Commercial Bank of Ethiopia netted 6.8 billion Birr profit, exceeding its own 4.7 billion Birr target for the just ended first quarter by 146 percent. The bank amassed 30.5 billion Birr in gross revenues, which is also 148 percent of its own 20.6 billion Birr target for the period. Compared to the same quarter the previous year, its net profit and revenue surged by 122 percent and 92 percent, respectively.
Over the week, officials of the Ministry of Finance and Public Enterprises Holding and Administration Agency (PEHA) convened at Hilton Hotel to evaluate eight of the twenty major SOEs. Some of the SOEs performed beyond their plan while others fell far behind their profit forecast. In the presence of the Minister of Finance, Ahmed Shide, heads of the SOEs were scrutinized for wrong planning and faltering performance, The Reporter learnt from insiders.
The lion’s share of CBE’s lump of revenue is attributed to loans, followed by service charges from international trade. Its foreign currency revenue during the first three months of the current fiscal year stood at USD613 million, an 11 percent improvement from last year’s yet 13 percent behind the bank’s target for this quarter.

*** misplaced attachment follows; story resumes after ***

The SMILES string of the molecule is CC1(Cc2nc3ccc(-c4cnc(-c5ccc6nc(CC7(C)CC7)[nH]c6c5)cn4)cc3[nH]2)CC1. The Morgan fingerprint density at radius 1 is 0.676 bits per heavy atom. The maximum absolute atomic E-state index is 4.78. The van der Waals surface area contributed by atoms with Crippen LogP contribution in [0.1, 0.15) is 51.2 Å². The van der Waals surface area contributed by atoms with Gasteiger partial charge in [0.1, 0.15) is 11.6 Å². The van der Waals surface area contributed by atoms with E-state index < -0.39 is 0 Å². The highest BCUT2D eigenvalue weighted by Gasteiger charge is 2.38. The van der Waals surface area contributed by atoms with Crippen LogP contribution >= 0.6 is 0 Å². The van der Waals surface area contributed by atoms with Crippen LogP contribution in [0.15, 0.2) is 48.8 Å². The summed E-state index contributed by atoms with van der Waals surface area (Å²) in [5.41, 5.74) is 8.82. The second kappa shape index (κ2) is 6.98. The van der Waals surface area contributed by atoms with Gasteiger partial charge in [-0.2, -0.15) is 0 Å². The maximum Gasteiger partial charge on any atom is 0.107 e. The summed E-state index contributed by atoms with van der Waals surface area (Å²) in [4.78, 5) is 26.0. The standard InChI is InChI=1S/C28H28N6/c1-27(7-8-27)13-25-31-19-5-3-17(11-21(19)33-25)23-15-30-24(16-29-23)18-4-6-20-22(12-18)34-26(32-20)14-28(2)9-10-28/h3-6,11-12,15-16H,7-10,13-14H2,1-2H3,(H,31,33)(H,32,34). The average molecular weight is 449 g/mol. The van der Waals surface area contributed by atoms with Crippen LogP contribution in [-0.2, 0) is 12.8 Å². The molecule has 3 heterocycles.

“The robust performance can be attributed to two factors. The bank has revised its service charges back in February 2021, increasing its loan interests and other charges to the industry level. Secondly, we embarked on internal reform since July 2020, when new management and board were established. The reform is paying off after a year now,” says Muluneh Aboyeh, VP for Risk Compliance Management at CBE.
CBE increased most of its service charges nine months ago, increasing its service charges to an average of 9.8 percent, up from the 8.6 percent rate previously. More than two third of the revenue of banks in Ethiopia is generated from loan interest, according to studies.
“The growth rate of our profit is now far higher than our expenses, unlike the trend before the reforms. We aim to maintain this momentum throughout the year,” added Muluneh.
Tekei Alemu (PhD), senior financial expert and economist, argues it takes a revelation to perform according to plan, given the economic turbulence. “Due to the economic uncertainties, it is difficult to craft accurate plan supported with quality data and implement policies effectively. But one thing is clear. The banks are generating more revenue from service charges, generating more loan interest,” the Economist said.
Basically, commercial banks are buying foreign currency with lower exchange rate and selling it for higher rate, according to him.